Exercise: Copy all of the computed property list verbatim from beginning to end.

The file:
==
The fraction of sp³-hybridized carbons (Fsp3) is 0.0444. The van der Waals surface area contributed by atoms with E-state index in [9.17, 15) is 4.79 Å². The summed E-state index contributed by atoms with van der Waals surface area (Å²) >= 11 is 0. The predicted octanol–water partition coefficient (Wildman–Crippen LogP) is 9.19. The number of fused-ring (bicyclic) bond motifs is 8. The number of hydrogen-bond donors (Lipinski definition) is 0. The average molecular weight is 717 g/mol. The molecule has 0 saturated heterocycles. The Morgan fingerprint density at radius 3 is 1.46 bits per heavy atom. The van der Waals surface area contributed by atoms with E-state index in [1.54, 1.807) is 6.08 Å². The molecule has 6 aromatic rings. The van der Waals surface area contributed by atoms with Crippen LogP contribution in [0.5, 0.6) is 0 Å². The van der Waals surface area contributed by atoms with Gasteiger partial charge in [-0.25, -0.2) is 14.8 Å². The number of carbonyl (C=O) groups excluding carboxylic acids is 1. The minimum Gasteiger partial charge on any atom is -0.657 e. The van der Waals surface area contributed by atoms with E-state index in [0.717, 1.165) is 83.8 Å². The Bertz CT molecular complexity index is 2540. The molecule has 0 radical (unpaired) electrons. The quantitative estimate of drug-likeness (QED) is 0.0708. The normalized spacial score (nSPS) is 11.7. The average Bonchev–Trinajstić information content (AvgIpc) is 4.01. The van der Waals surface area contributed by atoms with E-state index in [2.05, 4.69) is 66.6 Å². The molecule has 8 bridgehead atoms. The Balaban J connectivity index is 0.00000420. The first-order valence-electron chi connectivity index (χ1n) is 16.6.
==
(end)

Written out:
The fraction of sp³-hybridized carbons (Fsp3) is 0.0444. The van der Waals surface area contributed by atoms with E-state index in [9.17, 15) is 4.79 Å². The summed E-state index contributed by atoms with van der Waals surface area (Å²) >= 11 is 0. The predicted octanol–water partition coefficient (Wildman–Crippen LogP) is 9.19. The number of fused-ring (bicyclic) bond motifs is 8. The number of hydrogen-bond donors (Lipinski definition) is 0. The average molecular weight is 717 g/mol. The molecule has 0 saturated heterocycles. The Morgan fingerprint density at radius 3 is 1.46 bits per heavy atom. The van der Waals surface area contributed by atoms with E-state index in [1.54, 1.807) is 6.08 Å². The molecule has 6 aromatic rings. The van der Waals surface area contributed by atoms with Crippen LogP contribution in [0.5, 0.6) is 0 Å². The van der Waals surface area contributed by atoms with Gasteiger partial charge in [-0.25, -0.2) is 14.8 Å². The number of carbonyl (C=O) groups excluding carboxylic acids is 1. The minimum Gasteiger partial charge on any atom is -0.657 e. The van der Waals surface area contributed by atoms with E-state index in [0.717, 1.165) is 83.8 Å². The Bertz CT molecular complexity index is 2540. The molecule has 0 radical (unpaired) electrons. The quantitative estimate of drug-likeness (QED) is 0.0708. The normalized spacial score (nSPS) is 11.7. The average Bonchev–Trinajstić information content (AvgIpc) is 4.01. The van der Waals surface area contributed by atoms with E-state index in [2.05, 4.69) is 66.6 Å². The molecule has 8 bridgehead atoms. The Balaban J connectivity index is 0.00000420. The first-order valence-electron chi connectivity index (χ1n) is 16.6.